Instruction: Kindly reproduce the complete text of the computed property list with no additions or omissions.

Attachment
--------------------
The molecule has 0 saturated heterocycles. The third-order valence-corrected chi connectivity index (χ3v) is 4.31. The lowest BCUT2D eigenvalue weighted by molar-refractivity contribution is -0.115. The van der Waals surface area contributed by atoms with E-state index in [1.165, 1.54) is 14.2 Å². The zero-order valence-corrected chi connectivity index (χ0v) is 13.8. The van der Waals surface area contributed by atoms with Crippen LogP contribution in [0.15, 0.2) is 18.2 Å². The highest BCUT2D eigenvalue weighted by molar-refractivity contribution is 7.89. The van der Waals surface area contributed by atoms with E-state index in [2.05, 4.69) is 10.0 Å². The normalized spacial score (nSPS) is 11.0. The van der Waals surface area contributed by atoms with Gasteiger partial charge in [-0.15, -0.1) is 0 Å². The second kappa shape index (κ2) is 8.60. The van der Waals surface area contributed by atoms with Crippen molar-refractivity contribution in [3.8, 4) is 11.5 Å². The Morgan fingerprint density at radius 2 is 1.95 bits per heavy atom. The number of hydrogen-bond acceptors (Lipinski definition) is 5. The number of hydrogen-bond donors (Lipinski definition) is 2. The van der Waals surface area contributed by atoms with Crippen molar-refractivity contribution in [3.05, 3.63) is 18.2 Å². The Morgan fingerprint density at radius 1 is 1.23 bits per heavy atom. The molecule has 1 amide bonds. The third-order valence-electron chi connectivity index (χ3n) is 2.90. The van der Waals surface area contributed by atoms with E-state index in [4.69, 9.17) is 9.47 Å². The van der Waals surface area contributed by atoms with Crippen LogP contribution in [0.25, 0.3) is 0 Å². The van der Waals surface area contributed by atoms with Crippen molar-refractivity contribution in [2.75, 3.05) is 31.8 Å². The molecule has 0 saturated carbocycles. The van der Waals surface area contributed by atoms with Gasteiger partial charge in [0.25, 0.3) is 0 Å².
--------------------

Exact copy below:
The molecule has 0 saturated heterocycles. The third-order valence-corrected chi connectivity index (χ3v) is 4.31. The lowest BCUT2D eigenvalue weighted by molar-refractivity contribution is -0.115. The van der Waals surface area contributed by atoms with E-state index in [1.165, 1.54) is 14.2 Å². The zero-order valence-corrected chi connectivity index (χ0v) is 13.8. The van der Waals surface area contributed by atoms with Crippen LogP contribution in [0.15, 0.2) is 18.2 Å². The highest BCUT2D eigenvalue weighted by molar-refractivity contribution is 7.89. The van der Waals surface area contributed by atoms with E-state index in [2.05, 4.69) is 10.0 Å². The normalized spacial score (nSPS) is 11.0. The van der Waals surface area contributed by atoms with Gasteiger partial charge in [-0.15, -0.1) is 0 Å². The second kappa shape index (κ2) is 8.60. The van der Waals surface area contributed by atoms with Crippen molar-refractivity contribution in [3.8, 4) is 11.5 Å². The Morgan fingerprint density at radius 2 is 1.95 bits per heavy atom. The number of hydrogen-bond acceptors (Lipinski definition) is 5. The number of hydrogen-bond donors (Lipinski definition) is 2. The van der Waals surface area contributed by atoms with Crippen molar-refractivity contribution in [3.05, 3.63) is 18.2 Å². The Morgan fingerprint density at radius 1 is 1.23 bits per heavy atom. The molecule has 1 amide bonds. The third-order valence-electron chi connectivity index (χ3n) is 2.90. The van der Waals surface area contributed by atoms with E-state index in [4.69, 9.17) is 9.47 Å². The van der Waals surface area contributed by atoms with Crippen LogP contribution in [0.25, 0.3) is 0 Å². The van der Waals surface area contributed by atoms with Crippen molar-refractivity contribution in [2.75, 3.05) is 31.8 Å². The molecule has 0 saturated carbocycles. The van der Waals surface area contributed by atoms with Gasteiger partial charge in [0.25, 0.3) is 0 Å².